where the bad kids go


I woke up from a dreamless sleep. As I sat up, I was pulled backward with a heaviness attached to my shoulders. I lay back down and stared at the ceiling for minutes. Hours. All throughout the day. When night came, I paced around the house. I didn’t sleep. I couldn’t sleep. With these thoughts swarming inside my head.

    All of this time allowed me to think. Think in the bed. Think on the couch. Think in the shower. I thought of how my life had turned out. How I wanted to be a star. I wanted to be someone. But I was a nobody, lost in the sea of faces that this stupid world holds. I never amounted to anything and wasted time trying. Wasted time, that’s all my life had ever been. I looked in the mirror and I saw a loser. A loser who didn’t have any friends. A loser who’d never had a relationship because his anxiety cockblocked him. I looked at my ugly face, and the ugly bags beneath my ugly eyes.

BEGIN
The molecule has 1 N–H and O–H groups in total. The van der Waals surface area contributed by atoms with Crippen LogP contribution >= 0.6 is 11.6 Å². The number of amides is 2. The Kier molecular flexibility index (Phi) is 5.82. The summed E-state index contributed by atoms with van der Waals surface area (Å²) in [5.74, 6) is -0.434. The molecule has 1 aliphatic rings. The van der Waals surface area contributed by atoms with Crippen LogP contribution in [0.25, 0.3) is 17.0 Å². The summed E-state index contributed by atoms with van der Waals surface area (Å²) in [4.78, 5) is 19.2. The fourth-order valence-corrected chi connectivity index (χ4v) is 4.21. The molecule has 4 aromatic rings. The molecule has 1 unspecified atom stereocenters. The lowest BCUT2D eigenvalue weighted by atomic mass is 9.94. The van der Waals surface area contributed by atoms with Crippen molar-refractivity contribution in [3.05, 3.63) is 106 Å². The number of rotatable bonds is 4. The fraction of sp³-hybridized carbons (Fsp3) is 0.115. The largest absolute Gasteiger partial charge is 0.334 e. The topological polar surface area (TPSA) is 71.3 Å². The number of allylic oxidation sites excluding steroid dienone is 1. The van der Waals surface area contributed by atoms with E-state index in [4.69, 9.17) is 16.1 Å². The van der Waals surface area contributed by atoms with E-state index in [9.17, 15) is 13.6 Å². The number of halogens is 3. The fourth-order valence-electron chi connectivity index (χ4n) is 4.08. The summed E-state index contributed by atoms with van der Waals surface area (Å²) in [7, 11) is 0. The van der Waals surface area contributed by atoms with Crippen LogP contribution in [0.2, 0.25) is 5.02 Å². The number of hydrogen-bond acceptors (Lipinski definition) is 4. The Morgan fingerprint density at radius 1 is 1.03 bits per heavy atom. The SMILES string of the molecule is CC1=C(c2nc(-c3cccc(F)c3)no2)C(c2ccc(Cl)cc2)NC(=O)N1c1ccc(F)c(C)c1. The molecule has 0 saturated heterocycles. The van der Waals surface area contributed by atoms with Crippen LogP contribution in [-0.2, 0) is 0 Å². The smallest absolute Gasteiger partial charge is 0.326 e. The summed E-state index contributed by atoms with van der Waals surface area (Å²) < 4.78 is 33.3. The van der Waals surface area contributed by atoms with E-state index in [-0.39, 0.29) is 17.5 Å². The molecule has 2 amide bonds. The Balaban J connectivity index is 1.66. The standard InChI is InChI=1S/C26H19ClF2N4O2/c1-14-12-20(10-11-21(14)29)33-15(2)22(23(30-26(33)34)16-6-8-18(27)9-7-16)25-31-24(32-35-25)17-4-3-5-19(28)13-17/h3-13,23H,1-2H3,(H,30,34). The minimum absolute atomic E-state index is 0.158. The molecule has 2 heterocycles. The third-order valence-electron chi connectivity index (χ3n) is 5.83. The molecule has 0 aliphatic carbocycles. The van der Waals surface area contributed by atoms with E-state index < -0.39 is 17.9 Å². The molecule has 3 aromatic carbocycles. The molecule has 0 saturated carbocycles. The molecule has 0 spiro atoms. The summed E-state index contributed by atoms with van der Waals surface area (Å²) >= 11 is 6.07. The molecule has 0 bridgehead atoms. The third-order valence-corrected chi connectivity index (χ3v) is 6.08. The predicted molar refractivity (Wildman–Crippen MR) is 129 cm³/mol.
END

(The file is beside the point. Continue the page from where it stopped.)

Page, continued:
I hated what I saw. I hated myself.

    I wasn’t in the mood to pack. To move around. So I folded the blinds and drew the curtains, all throughout the house. I lay in bed and took shelter beneath the covers, away from the world.

    Away from the light.

    Three days had passed. I wondered where they dumped my dad’s ashes. I hope in the fucking ditch off I-35. He was scum. I can’t believe he ran off without me. Bastard. Perfect for my mother, that bitch. I hated her. My stomach dropped when I realized that I was the son of a psychotic woman. A schizo. A joke. That’s what she was. Nobody wants to be with this. They’ll leave me when they find out that I could just snap one day. Especially Marco. He doesn’t love me, even though I think he does. I’m fooling myself. I’m a fool. Nobody likes fools. I’ll always be alone.